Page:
On Veterans Day, with no idea why, here we are snow-golfing
again in our usual threesome, exhausted, cursing, cold. Deadbeat,
widowed, divorced, we should be with our living parents at the Y,
the hospice, the home, but this is our place to do, die, be, at least
From driven women we have learned our names, and have had
practice in driving ourselves together, alone, and alone together
off the driving range. From driven men we have had lessons in the
poetry of the game. From our mothers we have been warned that
with our precise swing, back swing, and follow-through we were
perfecting nothing except becoming willing to dress and act and
take a mulligan and stroke our balls again and once again like
golfers will do on a freezing fresh-snow day like this day, which is
not a fair day to golf, not an easy day to like, even in the good and
terrible linked company of friends.
On the third hole, I tee up and say, “Boys — when this snow thaws
— out come the sated worms — out come the sweet odors — from
the maze of tunnels — under the shallow — roots of the ocotillos —
and mesquites and acacias — at the edges of all — this greenness —
and out come the burrowing owls squinting — at their young ones
— in the melting brightness.”
My ball has curved away to the right over the rough and onto the
ninth green three fairways away.
Are my friends happy for me? They are.
“Eagletime,” says Dwight.
“Like Elvis Muddy Wadsworth Tennyson,” says Harry who blows
his hands and Dwight’s concentration at the same time.
“All sky,” says our prose poet, Dwight, after his three wood sends
the ball high, high, directly overhead and lands it almost on the icy
divot where it was teed. “All sky. All loss. All smoke spent in holes
where I went nowhere for twenty years with one woman who
gave me one kind of violent kindness when I most needed to have
none. One week of peace. One fucking week would have been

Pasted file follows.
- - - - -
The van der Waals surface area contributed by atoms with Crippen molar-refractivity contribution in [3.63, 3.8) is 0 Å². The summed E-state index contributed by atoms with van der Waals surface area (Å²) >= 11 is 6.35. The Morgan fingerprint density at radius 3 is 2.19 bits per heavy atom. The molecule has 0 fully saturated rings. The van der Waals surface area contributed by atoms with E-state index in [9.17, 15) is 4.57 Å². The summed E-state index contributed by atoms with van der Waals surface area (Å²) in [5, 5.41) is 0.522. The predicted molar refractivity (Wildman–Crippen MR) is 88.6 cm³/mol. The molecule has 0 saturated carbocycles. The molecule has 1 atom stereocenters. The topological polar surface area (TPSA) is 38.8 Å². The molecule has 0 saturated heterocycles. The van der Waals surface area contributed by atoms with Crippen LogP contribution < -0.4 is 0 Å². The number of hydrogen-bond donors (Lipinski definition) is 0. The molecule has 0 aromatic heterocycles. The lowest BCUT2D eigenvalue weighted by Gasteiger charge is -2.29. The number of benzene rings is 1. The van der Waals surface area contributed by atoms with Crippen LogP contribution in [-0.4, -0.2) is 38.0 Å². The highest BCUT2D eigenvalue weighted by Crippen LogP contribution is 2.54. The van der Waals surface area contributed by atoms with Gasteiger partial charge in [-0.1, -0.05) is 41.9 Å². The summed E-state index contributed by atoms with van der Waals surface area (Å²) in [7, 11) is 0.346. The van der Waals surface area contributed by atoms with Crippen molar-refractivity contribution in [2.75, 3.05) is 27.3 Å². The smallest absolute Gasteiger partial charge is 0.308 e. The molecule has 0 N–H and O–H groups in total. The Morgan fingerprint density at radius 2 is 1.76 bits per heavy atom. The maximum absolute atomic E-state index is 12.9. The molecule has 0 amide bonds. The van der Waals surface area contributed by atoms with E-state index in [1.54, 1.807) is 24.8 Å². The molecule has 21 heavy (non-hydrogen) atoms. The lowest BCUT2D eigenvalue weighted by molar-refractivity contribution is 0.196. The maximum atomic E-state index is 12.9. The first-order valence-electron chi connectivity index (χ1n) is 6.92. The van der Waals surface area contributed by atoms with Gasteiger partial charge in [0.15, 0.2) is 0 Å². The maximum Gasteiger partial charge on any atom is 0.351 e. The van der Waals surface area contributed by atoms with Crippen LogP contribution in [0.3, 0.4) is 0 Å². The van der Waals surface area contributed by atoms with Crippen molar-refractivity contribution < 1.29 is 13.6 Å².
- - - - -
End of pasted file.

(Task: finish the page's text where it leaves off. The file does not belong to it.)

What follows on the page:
“Is this golfing — or what?” I ask.
Harry says, “Putt in the sand!”
Dwight says, “Long putt in!”
Harry asks, “My turn?” He shrugs snow off his arms, cants his hips
down, takes two practice swipes, according to tradition and his
individual talent, and in an orator’s stance he addresses the ball:
“I know you — don’t I know you? — after all these years of eating
air from the mirrors in your empty bowls? What did you admit to
when I admitted everything to you? What hunger of mine
satisfied your hunger best? If I said it was too late to bring my
shame out of hiding, how would that strike you?” His line-drive
smacks the door of a porta-john and ricochets back to him.
“We should have at least worn jackets,” Harry says.
“Snow,” says Dwight. “Driving snow.”
“Who knew?” I say.
More or less, all three of us are regular men. We are Romantic,
Confessional, Counterfeit-Beat duffers in our middle, old, older
ages, slumped under the weight of our clubs which are the same
bag of bad choices and memorized verses we have lugged over
groomed paths and roughs and greens since our fathers in their
ultramarine Sansabelt slacks and matching phosphorescent green
socks and shirts first brought us. We didn’t ask to be taught this
crass and subtle art exercised on military bases with military
passes for the civilian sons of veterans. We didn’t ask then, we
didn’t, but we still imagine our skinny arms round the griefs of our
middle-class clubhouse sages who believed
we believed in the poetry of cutworms and roses, of one kind of
beauty chewing another kind apart, who thought we thought this
mattered, this veteran’s perk, this stylized sport of the set who
bought their memberships with their lives.
We were their Baby Boom troops tripped from our cribs and
whipped into shape by their words to the wise and those game
legs and war-sacked eyes. They cuffed us with their blunt leather-
gloved hands and called us by our manly nicknames: Soldier,
Buddy, Bud, Guy, Man. This was the boot camp where they taught
us debarking, mapping, bivouacking, and laughing, belly-laughing
at ourselves and not by ourselves.
It was swell.
We watched them laughing and we heard them cursing, cursing at
the flag and the club and the course ahead. They fed us Cokes and
bought us beer nuts and goofy gold caps, and they drilled us and
dragged us out against our wills for another punishing nine
pilgrimages, nine lessons in leaning into, swinging through, lining
up, reading the course, the green, the good lie, and lying good on
our score cards with our standard-issue dull stubby pencils. They
licked the tip and wrote, and let us lick and mix our spit with
It’s a crime and a crying shame the way we visit the dead but
never their graves. Even on Veterans Day. Our shoes crush pecan
shells under the dust of snow on the steep path to the fifth hole
set high above the long fairway’s two berms and the three bare
cloud-willows crowding the apron of the green.
“You first,” says Harry who gives me the honors as the worst of us
in this poetry. “Tighten your grip this time,” says Dwight who has
lost so much from tightening his so well.
“When this thaws,” I say, “what races into — the dark pitchers